The general intent is that weapons of the type typically carried by individual soldiers at the time in question are protected. This would the average rifle, shotgun, and handgun, but wouldn't cover heavy machine guns, rocket launchers, tanks, artillery, etc. It also covers advances in technology within the protected class (moving from smoothbore muzzleloaders to lever-action repeaters to gas-operated autoloaders, for example), but stays within the categories of "things the average soldier carries and uses on his own" and "things we could reasonably expect people to muster with on their own".

Re:But what about the spirit? (1)

ircmaxell (1117387) | more than 4 years ago | (#31103664)

Well, by that notion, where are my hand grenades, C4 and tracer/incendiary rounds?

Re:But what about the spirit? (1)

i.r.id10t (595143) | more than 4 years ago | (#31103216)

user@darkstar:~$ links -dump http://www.law.cornell.edu/constitution/constitution.billofrights.html [cornell.edu] | grep "the people"
or of the press; or the right of the people peaceably to assemble, and to
the right of the people to keep and bear arms, shall not be infringed.
The right of the people to be secure in their persons, houses, papers, and
construed to deny or disparage others retained by the people.
or to the people.

Why is it that one of these "the peoples" isn't considered to be The People?

The 2nd is there to provide an absolute last ditch attempt at preserving the freedom of The People. The English trying to limit the arms posessions of the colonists was one of the final sparks needed to start the revolutionary war. And yes, The People have revolted, as recently as 1946 (over voting issues - see the Battle of Athens, Tenn)

Re:But what about the spirit? (5, Insightful)

Thoreauly Nuts (1701246) | more than 4 years ago | (#31102836)

What about the spirit of the 4th amendment? Sure, it may not violate the amendment as it's worded, but was that the intent of it when it was put in?

The American Constitution is dead. It's an outdated document that has been viciously exploited by the frauds who claim to represent us. What we need to do is to call a Constitutional Convention and rewrite the thing with a clearer and MUCH expanded Bill of Rights.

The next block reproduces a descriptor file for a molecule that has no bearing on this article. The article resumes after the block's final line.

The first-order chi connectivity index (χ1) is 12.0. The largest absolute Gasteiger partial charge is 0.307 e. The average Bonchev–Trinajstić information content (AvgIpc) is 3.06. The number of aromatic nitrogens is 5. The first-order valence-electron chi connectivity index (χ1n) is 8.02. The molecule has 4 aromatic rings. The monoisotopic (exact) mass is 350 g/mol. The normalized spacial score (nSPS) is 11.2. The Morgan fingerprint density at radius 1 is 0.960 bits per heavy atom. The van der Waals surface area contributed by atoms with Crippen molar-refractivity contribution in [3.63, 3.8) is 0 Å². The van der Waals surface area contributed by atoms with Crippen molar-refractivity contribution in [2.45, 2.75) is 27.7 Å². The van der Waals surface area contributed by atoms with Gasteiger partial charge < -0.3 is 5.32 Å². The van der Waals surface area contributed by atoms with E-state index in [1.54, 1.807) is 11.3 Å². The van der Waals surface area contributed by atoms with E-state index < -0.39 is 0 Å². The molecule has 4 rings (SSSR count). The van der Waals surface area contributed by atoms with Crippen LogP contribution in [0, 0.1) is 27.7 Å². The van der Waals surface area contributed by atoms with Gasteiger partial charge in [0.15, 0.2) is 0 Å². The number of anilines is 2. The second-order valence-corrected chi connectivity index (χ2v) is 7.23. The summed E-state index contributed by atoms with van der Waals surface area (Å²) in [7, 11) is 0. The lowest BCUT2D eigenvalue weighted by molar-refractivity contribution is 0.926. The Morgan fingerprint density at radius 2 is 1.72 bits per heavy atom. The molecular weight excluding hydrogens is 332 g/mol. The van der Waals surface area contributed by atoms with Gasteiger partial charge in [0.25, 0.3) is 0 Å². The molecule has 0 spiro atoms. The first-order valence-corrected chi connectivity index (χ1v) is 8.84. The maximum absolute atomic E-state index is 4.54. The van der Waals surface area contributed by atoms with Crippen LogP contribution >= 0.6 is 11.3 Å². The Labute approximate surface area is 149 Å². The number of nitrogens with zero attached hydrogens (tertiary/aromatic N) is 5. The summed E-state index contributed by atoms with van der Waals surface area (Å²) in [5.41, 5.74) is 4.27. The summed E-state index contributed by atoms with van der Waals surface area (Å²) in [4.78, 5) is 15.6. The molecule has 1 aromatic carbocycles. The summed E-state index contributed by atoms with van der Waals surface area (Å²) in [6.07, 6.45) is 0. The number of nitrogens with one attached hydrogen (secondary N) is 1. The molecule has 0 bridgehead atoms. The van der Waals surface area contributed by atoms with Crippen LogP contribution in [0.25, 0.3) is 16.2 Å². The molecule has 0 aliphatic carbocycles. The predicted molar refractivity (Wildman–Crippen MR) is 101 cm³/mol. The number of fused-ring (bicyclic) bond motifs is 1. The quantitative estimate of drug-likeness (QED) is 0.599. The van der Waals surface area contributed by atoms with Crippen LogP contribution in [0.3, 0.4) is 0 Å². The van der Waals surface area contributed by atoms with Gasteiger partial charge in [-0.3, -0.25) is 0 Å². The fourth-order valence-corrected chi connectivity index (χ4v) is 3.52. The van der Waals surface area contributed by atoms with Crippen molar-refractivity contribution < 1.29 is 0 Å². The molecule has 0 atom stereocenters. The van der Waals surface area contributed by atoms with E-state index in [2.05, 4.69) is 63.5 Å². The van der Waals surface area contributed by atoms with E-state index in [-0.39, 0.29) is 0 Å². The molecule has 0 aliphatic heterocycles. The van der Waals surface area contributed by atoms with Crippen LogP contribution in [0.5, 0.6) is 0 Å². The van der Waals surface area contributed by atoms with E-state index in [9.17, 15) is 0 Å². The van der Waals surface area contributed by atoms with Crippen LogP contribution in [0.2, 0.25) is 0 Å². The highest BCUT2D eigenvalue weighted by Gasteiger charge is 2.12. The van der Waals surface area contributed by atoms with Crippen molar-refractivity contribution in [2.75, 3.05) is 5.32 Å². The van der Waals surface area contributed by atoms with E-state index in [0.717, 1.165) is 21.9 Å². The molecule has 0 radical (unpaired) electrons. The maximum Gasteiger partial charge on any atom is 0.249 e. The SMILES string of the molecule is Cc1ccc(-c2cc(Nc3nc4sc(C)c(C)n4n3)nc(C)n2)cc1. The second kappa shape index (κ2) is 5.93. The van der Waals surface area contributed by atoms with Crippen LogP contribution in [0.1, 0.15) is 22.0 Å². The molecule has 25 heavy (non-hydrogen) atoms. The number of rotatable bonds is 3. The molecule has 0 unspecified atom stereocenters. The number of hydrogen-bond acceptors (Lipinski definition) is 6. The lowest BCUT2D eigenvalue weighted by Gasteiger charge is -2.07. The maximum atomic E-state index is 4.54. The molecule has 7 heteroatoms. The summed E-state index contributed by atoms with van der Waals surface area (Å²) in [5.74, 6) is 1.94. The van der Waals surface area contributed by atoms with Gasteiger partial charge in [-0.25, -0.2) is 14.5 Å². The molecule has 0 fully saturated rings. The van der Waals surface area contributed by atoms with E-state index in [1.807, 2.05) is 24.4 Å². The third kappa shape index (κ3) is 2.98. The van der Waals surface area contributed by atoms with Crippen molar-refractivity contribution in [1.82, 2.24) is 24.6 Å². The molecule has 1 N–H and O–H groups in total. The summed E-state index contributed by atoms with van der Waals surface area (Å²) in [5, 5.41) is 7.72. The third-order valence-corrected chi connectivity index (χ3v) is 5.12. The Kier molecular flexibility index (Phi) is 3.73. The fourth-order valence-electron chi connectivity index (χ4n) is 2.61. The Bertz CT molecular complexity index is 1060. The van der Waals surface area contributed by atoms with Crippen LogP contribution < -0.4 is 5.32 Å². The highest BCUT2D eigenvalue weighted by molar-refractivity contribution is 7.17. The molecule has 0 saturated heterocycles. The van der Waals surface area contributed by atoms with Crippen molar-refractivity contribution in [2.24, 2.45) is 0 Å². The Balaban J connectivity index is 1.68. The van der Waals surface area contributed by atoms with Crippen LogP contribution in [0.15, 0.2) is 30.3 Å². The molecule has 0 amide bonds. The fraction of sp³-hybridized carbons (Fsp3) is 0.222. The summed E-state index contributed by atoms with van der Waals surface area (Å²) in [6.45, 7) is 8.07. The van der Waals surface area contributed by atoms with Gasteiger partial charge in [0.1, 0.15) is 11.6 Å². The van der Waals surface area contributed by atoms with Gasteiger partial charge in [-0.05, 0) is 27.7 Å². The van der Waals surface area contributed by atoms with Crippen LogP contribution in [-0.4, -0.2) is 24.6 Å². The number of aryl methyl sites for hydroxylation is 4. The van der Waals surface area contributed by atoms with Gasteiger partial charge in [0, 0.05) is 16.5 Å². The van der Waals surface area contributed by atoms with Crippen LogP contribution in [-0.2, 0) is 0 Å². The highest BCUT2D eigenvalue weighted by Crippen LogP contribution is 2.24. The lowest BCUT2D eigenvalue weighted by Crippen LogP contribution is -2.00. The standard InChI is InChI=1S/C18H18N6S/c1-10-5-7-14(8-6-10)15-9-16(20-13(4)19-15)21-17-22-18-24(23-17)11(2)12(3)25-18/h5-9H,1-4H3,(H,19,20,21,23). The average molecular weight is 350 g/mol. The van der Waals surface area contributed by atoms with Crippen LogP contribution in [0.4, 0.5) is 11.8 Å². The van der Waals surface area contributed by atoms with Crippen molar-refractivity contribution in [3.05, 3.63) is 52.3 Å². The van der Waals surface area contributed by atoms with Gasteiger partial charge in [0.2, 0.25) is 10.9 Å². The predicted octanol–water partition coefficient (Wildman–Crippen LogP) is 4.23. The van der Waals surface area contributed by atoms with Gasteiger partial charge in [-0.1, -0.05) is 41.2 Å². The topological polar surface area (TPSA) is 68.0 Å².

In fact, I think that such a convention should be mandatory about every 50 years and there should be very clear rules that each iteration must always err in favor of the rights of the people and never increase the power of government. In fact, it should be mandatory that any increases in power that have occurred in the interim be removed at each convention.

Turtles all the way down... (1)

zippthorne (748122) | more than 4 years ago | (#31103564)

So, what you propose is to create not only a new constitution every fifty years, but also to maintain a meta-constitution to restrict even the creation of the fifty-year constitution?

Although I do like the "get everyone to agree on the terms by which they will consent to be governed every generation." idea.

Re:But what about the spirit? (5, Insightful)

AthleteMusicianNerd (1633805) | more than 4 years ago | (#31103658)

It is not outdated. Politicians take an oath to uphold the constitution, but don't. They should be thrown in jail. There is no interpretation of it, it's very easy to read and understand. The Founding Fathers were well aware of the consequences of the actions we're taking in government now because they lived through it in Britain. That's why you hear quotes from very smart men such as Benjamin Franklin saying "If we restrict liberty to attain security we will lose them both." We've seen that actually play out since Sept. 11th. Or other ones like "Remember that time is money." which also continues to hold true.